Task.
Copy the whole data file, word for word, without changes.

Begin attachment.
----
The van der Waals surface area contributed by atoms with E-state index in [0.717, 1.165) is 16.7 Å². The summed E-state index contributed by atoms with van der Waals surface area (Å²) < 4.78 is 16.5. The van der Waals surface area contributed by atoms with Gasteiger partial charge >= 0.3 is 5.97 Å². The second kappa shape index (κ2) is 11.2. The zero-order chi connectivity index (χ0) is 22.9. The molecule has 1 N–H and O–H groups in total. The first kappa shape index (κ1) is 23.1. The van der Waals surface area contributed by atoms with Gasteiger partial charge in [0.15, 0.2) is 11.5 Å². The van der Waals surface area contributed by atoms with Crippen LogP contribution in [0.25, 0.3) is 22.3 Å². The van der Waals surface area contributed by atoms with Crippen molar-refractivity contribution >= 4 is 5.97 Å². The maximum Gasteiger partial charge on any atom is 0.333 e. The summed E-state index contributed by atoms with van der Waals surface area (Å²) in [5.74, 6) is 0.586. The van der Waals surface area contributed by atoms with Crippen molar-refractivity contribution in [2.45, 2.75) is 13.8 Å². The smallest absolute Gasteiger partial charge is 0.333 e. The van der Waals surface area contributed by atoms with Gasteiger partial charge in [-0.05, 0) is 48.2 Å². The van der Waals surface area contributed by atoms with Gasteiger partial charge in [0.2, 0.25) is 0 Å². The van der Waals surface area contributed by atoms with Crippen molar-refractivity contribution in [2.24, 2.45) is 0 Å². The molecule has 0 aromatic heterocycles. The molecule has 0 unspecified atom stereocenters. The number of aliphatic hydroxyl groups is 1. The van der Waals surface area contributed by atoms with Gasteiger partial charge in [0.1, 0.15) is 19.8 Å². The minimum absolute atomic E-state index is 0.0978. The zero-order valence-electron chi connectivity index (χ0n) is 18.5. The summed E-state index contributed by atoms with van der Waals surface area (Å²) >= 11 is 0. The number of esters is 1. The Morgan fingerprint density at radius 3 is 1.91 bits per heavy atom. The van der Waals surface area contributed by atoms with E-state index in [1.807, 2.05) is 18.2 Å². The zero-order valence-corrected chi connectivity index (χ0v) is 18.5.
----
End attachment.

The van der Waals surface area contributed by atoms with E-state index in [0.717, 1.165) is 16.7 Å². The summed E-state index contributed by atoms with van der Waals surface area (Å²) < 4.78 is 16.5. The van der Waals surface area contributed by atoms with Gasteiger partial charge >= 0.3 is 5.97 Å². The second kappa shape index (κ2) is 11.2. The zero-order chi connectivity index (χ0) is 22.9. The molecule has 1 N–H and O–H groups in total. The first kappa shape index (κ1) is 23.1. The van der Waals surface area contributed by atoms with Gasteiger partial charge in [0.15, 0.2) is 11.5 Å². The van der Waals surface area contributed by atoms with Crippen LogP contribution in [0.25, 0.3) is 22.3 Å². The van der Waals surface area contributed by atoms with Crippen molar-refractivity contribution >= 4 is 5.97 Å². The maximum Gasteiger partial charge on any atom is 0.333 e. The summed E-state index contributed by atoms with van der Waals surface area (Å²) in [5.74, 6) is 0.586. The van der Waals surface area contributed by atoms with Crippen molar-refractivity contribution in [2.45, 2.75) is 13.8 Å². The smallest absolute Gasteiger partial charge is 0.333 e. The van der Waals surface area contributed by atoms with Gasteiger partial charge in [-0.05, 0) is 48.2 Å². The van der Waals surface area contributed by atoms with Gasteiger partial charge in [0.2, 0.25) is 0 Å². The van der Waals surface area contributed by atoms with Crippen molar-refractivity contribution in [2.24, 2.45) is 0 Å². The molecule has 0 aromatic heterocycles. The molecule has 0 unspecified atom stereocenters. The number of aliphatic hydroxyl groups is 1. The van der Waals surface area contributed by atoms with Gasteiger partial charge in [0.1, 0.15) is 19.8 Å². The minimum absolute atomic E-state index is 0.0978. The zero-order valence-electron chi connectivity index (χ0n) is 18.5. The summed E-state index contributed by atoms with van der Waals surface area (Å²) >= 11 is 0. The number of esters is 1. The Morgan fingerprint density at radius 3 is 1.91 bits per heavy atom. The van der Waals surface area contributed by atoms with E-state index in [1.807, 2.05) is 18.2 Å². The zero-order valence-corrected chi connectivity index (χ0v) is 18.5.